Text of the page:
For more information about this subject, you can contact one of our team of experts at iam|INSURED on 01244 732896.

Why have I been refused life insurance and can I still get cover?

What to do if you’ve been declined life insurance in the past

(Author – Daniel Sharpe-Szunko)

A lot of people come to us after they’ve been declined life insurance previously. Nobody likes to be turned down for anything and life insurance is no exception. It can feel demoralising or even offensive if you have a medical condition and you get told cover isn’t available.

There are several main reasons why you might have been declined for life insurance by an insurer. It’s important to remember that insurers are all different so just because you’ve been told no before, that’s not always the end of the road. Feeling annoyed or frustrated is totally understandable and it’s natural to question whether applying again is worthwhile.

Why have I been declined life insurance?

You could have been refused cover for several reasons which are unfortunately quite common. Most life insurance applications are declined because of medical conditions, occupation, or dangerous activities.

If you’ve applied for cover in the past and your application was refused, then it might be because of:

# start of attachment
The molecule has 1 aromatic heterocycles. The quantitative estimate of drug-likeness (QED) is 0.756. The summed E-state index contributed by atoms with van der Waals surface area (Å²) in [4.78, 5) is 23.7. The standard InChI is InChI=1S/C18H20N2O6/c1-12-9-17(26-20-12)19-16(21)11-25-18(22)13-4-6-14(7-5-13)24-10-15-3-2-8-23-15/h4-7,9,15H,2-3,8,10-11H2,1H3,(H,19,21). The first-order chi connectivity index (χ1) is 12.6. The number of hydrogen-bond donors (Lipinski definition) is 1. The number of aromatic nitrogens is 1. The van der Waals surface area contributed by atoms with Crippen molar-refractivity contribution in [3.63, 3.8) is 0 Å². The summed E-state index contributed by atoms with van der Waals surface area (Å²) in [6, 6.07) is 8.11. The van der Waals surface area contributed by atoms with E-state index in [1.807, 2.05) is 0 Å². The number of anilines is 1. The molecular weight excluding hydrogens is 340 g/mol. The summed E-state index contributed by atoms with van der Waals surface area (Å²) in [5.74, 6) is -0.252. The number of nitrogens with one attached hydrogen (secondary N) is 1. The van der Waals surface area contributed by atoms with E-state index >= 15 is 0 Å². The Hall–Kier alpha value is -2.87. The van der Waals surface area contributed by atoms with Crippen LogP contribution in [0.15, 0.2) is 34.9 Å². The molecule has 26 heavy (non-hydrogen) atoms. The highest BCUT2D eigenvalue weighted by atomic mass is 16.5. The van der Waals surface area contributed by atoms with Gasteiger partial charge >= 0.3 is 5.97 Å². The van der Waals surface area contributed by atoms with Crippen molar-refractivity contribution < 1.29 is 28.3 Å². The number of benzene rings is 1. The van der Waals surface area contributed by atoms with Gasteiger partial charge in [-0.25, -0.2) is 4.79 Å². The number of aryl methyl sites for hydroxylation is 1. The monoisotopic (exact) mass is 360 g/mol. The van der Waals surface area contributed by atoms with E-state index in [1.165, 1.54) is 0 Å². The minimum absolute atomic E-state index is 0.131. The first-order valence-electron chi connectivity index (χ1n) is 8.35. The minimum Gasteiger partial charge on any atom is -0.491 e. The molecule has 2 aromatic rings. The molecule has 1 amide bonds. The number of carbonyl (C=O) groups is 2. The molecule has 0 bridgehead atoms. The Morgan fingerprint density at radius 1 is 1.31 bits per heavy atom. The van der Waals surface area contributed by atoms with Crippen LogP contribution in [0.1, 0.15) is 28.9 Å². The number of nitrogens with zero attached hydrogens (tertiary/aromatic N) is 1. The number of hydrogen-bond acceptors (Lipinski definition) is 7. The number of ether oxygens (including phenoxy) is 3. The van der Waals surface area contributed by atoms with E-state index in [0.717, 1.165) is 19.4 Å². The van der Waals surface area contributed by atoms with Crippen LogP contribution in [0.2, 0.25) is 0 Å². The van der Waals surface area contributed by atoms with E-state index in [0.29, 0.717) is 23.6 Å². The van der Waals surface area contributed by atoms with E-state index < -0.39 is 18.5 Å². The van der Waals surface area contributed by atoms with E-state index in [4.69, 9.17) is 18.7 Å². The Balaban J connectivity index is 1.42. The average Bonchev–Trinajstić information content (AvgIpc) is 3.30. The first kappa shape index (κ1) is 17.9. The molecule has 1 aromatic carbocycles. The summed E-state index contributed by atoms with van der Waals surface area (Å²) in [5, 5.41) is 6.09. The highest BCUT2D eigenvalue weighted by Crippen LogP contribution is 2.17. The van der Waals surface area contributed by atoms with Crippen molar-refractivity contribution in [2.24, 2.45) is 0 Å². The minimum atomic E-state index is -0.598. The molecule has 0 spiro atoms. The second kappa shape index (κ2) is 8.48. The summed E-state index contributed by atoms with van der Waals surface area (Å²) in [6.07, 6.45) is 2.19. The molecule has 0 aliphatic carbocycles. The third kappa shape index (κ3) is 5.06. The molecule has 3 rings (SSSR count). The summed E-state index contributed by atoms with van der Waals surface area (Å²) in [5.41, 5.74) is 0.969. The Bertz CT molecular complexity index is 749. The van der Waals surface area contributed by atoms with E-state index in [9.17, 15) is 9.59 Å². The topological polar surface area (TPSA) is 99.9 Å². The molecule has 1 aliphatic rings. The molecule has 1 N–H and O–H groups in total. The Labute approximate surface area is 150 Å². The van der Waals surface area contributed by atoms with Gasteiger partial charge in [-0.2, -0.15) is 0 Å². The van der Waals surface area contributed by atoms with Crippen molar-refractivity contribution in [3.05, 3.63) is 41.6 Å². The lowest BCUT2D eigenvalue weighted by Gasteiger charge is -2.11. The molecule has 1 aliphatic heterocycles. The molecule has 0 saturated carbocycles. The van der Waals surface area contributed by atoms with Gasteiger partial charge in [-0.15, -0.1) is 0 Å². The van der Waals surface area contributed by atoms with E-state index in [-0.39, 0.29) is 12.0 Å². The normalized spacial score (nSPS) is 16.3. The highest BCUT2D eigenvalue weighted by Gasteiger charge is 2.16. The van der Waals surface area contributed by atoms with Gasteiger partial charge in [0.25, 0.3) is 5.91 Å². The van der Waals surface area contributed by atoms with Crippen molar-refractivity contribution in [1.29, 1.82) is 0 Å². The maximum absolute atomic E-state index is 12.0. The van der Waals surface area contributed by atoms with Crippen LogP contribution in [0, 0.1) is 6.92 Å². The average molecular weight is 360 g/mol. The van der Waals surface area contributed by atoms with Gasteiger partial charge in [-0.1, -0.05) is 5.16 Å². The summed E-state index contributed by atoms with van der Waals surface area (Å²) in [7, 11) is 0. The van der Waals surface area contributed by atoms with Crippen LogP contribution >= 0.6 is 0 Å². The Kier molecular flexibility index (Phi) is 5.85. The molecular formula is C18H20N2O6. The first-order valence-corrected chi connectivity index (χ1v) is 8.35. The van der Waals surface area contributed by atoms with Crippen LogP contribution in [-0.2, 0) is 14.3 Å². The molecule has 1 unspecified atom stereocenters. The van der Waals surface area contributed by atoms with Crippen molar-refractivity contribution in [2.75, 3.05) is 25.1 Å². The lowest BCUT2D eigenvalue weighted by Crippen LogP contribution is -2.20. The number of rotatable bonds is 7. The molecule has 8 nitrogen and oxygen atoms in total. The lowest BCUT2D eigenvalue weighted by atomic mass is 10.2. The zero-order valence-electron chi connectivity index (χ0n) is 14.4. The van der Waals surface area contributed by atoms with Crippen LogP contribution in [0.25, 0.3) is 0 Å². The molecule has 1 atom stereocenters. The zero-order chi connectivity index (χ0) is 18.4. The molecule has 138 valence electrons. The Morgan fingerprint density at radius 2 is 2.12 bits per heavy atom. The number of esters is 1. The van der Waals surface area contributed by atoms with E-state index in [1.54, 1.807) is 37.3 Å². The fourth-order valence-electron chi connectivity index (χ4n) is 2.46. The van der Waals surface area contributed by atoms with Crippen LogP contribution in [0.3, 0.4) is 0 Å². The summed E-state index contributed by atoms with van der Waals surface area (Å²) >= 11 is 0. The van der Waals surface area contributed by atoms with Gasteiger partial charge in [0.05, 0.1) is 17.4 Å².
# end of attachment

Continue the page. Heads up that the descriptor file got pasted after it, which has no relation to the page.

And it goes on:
• Insurance advisor might not have the expertise and the skills to find an appropriate or suitable insurer
  • Insurance providers have different underwriting philosophies so some may decline cover where others could accept. Your adviser should be able to identify which insurers are best for each situation and person circumstances
  • Medical disclosures might be incorrect or inaccurate so it might be that there was a simple error with submitting your application
  • Medical evidence may be requested in some instances which can expose additional elements that can cause concern. It’s important to know what might be on your medical report before applying for cover
  • The timing could be wrong so you might have applied when your medical readings were high or not as well controlled. If you’ve made changes to your lifestyle or treatment which has improved your condition then things will have changed
  • Smoking is sometimes a red flag with life insurance and especially with certain medical conditions, such as diabetes, cardiovascular, and lung disorders. If you quit smoking more than 12 months ago then definitely try again